Rosa Parks and Her Contribution to Civil Rights

Many people know of the incident that happened with Rosa parks in 1955, when a white bus driver instructed Rosa to stand up to let the white people boarding the bus sit down. The people around her obeyed James F. Blake’s command and stood up, however, Parks didn’t. Rosa Parks was a very crucial part of the Civil Rights Movement. She was an active member of the NAACP (the National Association for the Advancement of Colored People), refused getting up from her seat on the bus, and helped with organizing the Montgomery Bus Boycott.

Rosa Parks was a part of the NAACP, which helped her to be an important part of the Civil Rights Movement. She believed that all people should have equal rights, which would justify why she was a part of the organization. Her incident on the bus started a huge movement and was the spark that set off the Montgomery Bus Boycott. The NAACP said that, “She had been a knowledgeable NAACP stalwart for many years, and gave the organization the incident it needed to move against segregation…” [1] Parks was the push that the organization needed to become active in the Civil Rights Movement, and be an active part of what was happening in the South. In 1932 she married Raymond Parks, and then later she got a position at the NAACP. In the book, The Montgomery Bus Boycott by Sabrina Crewe and Frank Walsh, on page 15 it stated that,“Rosa married a Montgomery barber named Raymond Parks, who was a member of the NAACP…in 1943 she became secretary of the Montgomery branch of the NAACP.”[2] Rosa was elected Secretary of the NAACP, and it was not a big job, but it was the job she received because she was the only woman there. Even though Rosa was discouraged from joining the organization she still achieved her goals and became a part of the NAACP. In the novel  Freedom’s Daughters: The Unsung Heroines of The Civil Rights Movement from 1830 to 1970, on page 97, it is stated that, “Raymond Parks had long discouraged her from joining the NAACP– too dangerous for a woman, he said… she payed her membership dues, [and] was elected secretary on spot.”[3] Rosa started by taking time for the men in the NAACP, even if she was discouraged by her husband but then she was almost instantly promoted to secretary, because she was the only woman in the group.

When Parks didn’t get up from her seat on the bus she caused a chain reaction in society and helped set off things like the Montgomery Bus Boycott. Many people believe that Rosa was too tired to get up from her seat, after a long hard day at work. But, according to the NAACP, “Contrary to the folkloric accounts of her civil rights role, Mrs. Parks was not too tired to move from her seat.” [4] Parks believed that people should have equal rights, and she shouldn’t be denied her seat on the bus. Also, at the time Parks was still in the “black’s section” of the bus. Rosa was not in fact the first African American to do this but because she was active in civil rights work and, “four days before the boycott began, Rosa Parks…refused to yield her seat to a white man on a Montgomery bus.”[5] She started the Montgomery Bus Boycott because of what happened with her. Her history with civil rights had helped her, “Although Parks has sometimes been depicted as a woman with no history of civil rights activism at the time of her arrest, she and her husband, Raymond (1903-77), were, in fact, active in the local chapter of the National Association for the Advancement of Colored People.”[6] Her history had helped her in the situation that she was in. The Montgomery Bus Boycott was sparked from the incident that happened with Rosa on the bus, and she helped organize it. Every person of color was informed not to take the bus, and to either walk or take a taxi driven by a person of color that would have charged a fare of 10 cents just like the bus.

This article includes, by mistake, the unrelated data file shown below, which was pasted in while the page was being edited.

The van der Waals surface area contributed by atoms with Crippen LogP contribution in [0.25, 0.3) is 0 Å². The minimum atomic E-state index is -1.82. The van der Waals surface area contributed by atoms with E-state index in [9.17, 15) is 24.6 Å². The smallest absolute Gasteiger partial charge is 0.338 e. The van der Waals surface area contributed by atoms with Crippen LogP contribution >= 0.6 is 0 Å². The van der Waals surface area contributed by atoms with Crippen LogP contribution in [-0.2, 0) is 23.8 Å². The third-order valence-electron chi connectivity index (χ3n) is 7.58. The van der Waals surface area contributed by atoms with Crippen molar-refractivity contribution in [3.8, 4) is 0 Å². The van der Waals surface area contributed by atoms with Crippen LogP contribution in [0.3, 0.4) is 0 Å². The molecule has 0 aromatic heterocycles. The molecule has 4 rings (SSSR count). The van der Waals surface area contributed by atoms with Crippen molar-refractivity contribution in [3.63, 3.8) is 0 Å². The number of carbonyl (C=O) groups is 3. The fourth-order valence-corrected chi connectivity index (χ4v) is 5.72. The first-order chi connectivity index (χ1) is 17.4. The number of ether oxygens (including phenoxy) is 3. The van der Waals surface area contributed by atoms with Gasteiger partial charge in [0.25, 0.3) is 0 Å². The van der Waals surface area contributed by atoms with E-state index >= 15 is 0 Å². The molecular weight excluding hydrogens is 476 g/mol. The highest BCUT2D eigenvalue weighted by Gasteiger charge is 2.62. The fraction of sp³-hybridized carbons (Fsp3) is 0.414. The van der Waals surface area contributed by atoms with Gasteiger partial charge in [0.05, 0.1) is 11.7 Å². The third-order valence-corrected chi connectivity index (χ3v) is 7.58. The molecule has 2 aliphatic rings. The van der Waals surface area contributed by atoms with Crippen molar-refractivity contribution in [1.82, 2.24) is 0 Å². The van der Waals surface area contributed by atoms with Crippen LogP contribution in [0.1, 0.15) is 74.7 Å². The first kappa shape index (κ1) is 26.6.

Parks did many things for Civil Rights. She not only did the things she was famous for but she helped out with other things too. One things she did was she participated in the NAACP. She, “had been a knowledgeable NAACP stalwart for many years.” [1]She had gotten a secretary job and did things for the organization. Also after her arrest she was arrested along with many others for organizing transportation for people participating in the boycott. On February 21, 1956, “a grand jury handed down indictments against Parks and dozens of others for violating a state law against organized boycotting. She and 114 others were arrested.”[7] Parks helped organizing things with many other people for boycotting and then was arrested for doing that. Rosa also founded The Rosa and Raymond Parks Institute for Self-Development with one of her friends. The organization, runs “‘Pathways to Freedom’ bus tours, introducing young people to important civil rights and Underground Railroad sites throughout the country.”[8] She helped kids understand things that affected them in the place they lived in. She helped out with many things other than the things she was famous for.


Rosa Parks was famous for so many things she did in Civil Rights and all the things she did for the NAACP and the Montgomery Bus Boycott. She changed many things in society even though she may not have been famous for all of the things she had done. She helped even after she had moved away from Montgomery, Alabama.

 

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